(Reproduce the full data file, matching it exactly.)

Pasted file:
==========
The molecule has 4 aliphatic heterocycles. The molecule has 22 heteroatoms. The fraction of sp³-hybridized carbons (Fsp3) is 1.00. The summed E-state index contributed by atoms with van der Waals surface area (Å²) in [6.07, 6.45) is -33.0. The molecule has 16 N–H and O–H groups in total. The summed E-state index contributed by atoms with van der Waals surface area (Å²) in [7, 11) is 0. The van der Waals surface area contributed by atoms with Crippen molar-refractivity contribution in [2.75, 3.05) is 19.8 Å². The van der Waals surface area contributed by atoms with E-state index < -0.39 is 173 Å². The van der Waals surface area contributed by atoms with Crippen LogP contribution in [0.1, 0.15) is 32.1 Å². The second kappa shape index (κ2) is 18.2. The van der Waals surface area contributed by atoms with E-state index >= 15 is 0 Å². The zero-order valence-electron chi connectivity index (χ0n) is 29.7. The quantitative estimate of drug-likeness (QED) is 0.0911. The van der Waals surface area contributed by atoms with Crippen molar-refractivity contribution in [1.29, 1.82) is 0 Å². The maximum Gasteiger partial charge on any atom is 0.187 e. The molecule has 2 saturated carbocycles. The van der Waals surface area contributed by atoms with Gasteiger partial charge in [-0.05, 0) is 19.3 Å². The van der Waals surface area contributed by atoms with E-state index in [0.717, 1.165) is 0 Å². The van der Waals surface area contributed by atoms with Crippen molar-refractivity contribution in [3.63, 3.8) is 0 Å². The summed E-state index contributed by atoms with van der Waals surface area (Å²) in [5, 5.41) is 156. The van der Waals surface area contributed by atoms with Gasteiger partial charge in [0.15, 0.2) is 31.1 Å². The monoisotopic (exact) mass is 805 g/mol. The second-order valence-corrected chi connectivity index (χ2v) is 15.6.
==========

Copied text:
The molecule has 4 aliphatic heterocycles. The molecule has 22 heteroatoms. The fraction of sp³-hybridized carbons (Fsp3) is 1.00. The summed E-state index contributed by atoms with van der Waals surface area (Å²) in [6.07, 6.45) is -33.0. The molecule has 16 N–H and O–H groups in total. The summed E-state index contributed by atoms with van der Waals surface area (Å²) in [7, 11) is 0. The van der Waals surface area contributed by atoms with Crippen molar-refractivity contribution in [2.75, 3.05) is 19.8 Å². The van der Waals surface area contributed by atoms with E-state index < -0.39 is 173 Å². The van der Waals surface area contributed by atoms with Crippen LogP contribution in [0.1, 0.15) is 32.1 Å². The second kappa shape index (κ2) is 18.2. The van der Waals surface area contributed by atoms with E-state index >= 15 is 0 Å². The zero-order valence-electron chi connectivity index (χ0n) is 29.7. The quantitative estimate of drug-likeness (QED) is 0.0911. The van der Waals surface area contributed by atoms with Crippen molar-refractivity contribution in [1.29, 1.82) is 0 Å². The maximum Gasteiger partial charge on any atom is 0.187 e. The molecule has 2 saturated carbocycles. The van der Waals surface area contributed by atoms with Gasteiger partial charge in [-0.05, 0) is 19.3 Å². The van der Waals surface area contributed by atoms with E-state index in [0.717, 1.165) is 0 Å². The van der Waals surface area contributed by atoms with Crippen molar-refractivity contribution in [3.63, 3.8) is 0 Å². The summed E-state index contributed by atoms with van der Waals surface area (Å²) in [5, 5.41) is 156. The van der Waals surface area contributed by atoms with Gasteiger partial charge in [0.15, 0.2) is 31.1 Å². The monoisotopic (exact) mass is 805 g/mol. The second-order valence-corrected chi connectivity index (χ2v) is 15.6.